Soverel, on Kamchatka’s Utholok river, Russia, 1998.

The fighting spirit of Pete Soverel

The status of wild winter-steelhead populations can drive the most committed steelheaders to seek refuge near the fringes of Salmo Mykiss' geographical range—fewer anglers can mean a few more fish. So, after 19 hours of driving, I pull my truck into the dark driveway descending to a rustic lakefront cabin. Towering cedars block what scant skylight remains at the end of a dreary day. The lake out back is frozen. In the northernmost corner of the British Columbia coast I have found the springtime hideout of an old friend, but by the looks of things my favorite season is still held in the grasp of a stubborn winter, and won't break free for another three weeks.

Cabin Cats

If My cats were talking cats they would ask me the same question my father does: why don't you keep the fish you catch. Why are you so spineless, so un-hungry, so thoughtless as to our longsuffering? I've released countless fish, many which could have turned a day into legend for my dad. We didn't have much luck on the water when I was growing up, and the thought of releasing anything of keepable size is akin to saying there's no God. Heretical. Where I'm from you get disowned for that shit.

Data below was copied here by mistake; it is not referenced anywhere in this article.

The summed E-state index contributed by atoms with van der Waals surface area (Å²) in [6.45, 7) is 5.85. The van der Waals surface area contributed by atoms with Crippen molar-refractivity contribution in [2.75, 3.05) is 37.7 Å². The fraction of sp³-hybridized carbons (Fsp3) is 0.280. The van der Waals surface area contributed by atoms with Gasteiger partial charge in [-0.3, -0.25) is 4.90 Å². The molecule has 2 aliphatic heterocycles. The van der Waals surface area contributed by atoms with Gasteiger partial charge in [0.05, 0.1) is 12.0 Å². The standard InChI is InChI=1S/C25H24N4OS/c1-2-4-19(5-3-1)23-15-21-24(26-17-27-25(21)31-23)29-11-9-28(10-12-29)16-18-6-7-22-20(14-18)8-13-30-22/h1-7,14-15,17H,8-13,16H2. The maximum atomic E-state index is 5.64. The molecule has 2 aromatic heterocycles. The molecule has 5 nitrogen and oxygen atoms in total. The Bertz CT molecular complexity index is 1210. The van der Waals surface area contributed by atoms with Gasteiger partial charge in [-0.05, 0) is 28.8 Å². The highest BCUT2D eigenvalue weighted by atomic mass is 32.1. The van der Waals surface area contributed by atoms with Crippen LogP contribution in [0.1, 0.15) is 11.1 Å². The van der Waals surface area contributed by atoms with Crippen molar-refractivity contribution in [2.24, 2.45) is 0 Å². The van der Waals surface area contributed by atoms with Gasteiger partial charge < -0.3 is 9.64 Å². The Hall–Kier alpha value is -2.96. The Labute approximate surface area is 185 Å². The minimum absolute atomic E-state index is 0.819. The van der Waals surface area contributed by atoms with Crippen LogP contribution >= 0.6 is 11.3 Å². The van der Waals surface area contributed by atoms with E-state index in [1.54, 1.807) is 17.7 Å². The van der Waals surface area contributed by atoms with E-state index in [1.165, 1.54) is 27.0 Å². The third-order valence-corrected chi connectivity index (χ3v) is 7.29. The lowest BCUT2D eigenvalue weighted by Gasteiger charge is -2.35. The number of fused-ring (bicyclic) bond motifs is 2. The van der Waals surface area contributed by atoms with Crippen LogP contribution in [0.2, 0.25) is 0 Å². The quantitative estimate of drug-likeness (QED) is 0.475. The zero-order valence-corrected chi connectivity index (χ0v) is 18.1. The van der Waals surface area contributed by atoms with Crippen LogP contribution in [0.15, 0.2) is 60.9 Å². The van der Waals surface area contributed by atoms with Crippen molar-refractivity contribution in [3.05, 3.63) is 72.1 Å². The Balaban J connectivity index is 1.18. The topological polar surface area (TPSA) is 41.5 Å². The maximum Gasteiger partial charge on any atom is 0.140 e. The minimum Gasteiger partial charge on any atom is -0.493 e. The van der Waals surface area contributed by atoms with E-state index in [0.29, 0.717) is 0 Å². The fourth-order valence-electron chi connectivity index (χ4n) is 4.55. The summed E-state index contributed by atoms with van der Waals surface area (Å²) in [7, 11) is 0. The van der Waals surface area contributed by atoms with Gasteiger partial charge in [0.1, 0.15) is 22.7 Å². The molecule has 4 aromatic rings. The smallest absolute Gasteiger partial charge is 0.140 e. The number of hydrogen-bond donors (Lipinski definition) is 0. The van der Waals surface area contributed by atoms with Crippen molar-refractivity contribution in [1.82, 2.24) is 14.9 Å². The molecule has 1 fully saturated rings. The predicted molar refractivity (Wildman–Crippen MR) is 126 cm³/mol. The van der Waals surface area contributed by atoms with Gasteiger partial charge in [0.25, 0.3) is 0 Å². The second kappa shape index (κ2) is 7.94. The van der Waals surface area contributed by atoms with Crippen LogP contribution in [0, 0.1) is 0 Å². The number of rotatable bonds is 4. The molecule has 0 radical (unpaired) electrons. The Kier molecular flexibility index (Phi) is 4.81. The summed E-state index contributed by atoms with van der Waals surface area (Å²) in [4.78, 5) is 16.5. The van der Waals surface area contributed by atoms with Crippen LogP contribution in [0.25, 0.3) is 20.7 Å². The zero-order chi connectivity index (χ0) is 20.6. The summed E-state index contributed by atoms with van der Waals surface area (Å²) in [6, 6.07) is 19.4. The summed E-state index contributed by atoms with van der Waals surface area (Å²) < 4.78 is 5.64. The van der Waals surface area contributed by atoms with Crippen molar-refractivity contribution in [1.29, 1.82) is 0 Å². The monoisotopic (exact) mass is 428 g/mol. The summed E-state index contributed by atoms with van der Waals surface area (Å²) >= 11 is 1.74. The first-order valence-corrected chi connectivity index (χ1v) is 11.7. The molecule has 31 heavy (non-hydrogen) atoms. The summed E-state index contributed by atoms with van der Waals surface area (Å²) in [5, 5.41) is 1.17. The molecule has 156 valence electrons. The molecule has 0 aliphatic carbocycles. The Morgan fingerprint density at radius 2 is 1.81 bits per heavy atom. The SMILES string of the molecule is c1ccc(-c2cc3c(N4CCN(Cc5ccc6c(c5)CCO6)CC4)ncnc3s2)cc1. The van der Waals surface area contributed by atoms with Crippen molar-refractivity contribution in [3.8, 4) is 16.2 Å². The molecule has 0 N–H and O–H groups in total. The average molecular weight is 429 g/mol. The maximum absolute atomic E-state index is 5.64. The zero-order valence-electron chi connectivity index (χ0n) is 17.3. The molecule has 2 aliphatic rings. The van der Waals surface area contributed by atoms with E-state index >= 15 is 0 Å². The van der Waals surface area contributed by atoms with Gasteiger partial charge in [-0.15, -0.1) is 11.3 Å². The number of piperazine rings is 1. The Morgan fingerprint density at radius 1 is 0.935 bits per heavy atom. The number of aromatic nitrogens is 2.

Dumping Eminent Domain

Palmetto pipeline gets spiked

PIPELINES GET A BAD RAP, which they often deserve. Last November, the Keystone Pipeline—of Standing Rock protest fame—leaked more than 200,000 gallons of oil from a below-ground crack, adjacent to Sioux lands near the Lake Traverse reservation. The irony was lost on no one, least of all the protesters who were forcibly evicted from their camp after months of protests about the risk posed to groundwater.

Bluegrass and Fiberglass

Chronicles of a flyfishing festivarian

It's 1 a.m. and we've just shuffled out of the Sheridan Opera House, halfway through The Travelin' McCoury's NightGrass after-show. Not because they weren't fantastic. Fronted by the sons of bluegrass legend Del McCoury, they lived up to their pedigree. But we're exhausted. Ignoring the advice of experienced Festivarians, we have not paced ourselves. It's day one of the Telluride Bluegrass Festival and I can barely stand. We have a 20-minute shuttle ride back to our campground, and I plan to be up early, in search of fishable water.

The worst dates I’ve ever been on have all been with my husband, but last year he really outdid himself.

It began one day after work, when he announced that his schedule had finally allowed him to attend the Fly Fishing Film Tour. He told me we’d get a nice hotel, go to dinner, and watch artsy movies about angling. It would be a romantic and memorable way, he continued, to celebrate our first night away from our newborn kiddo.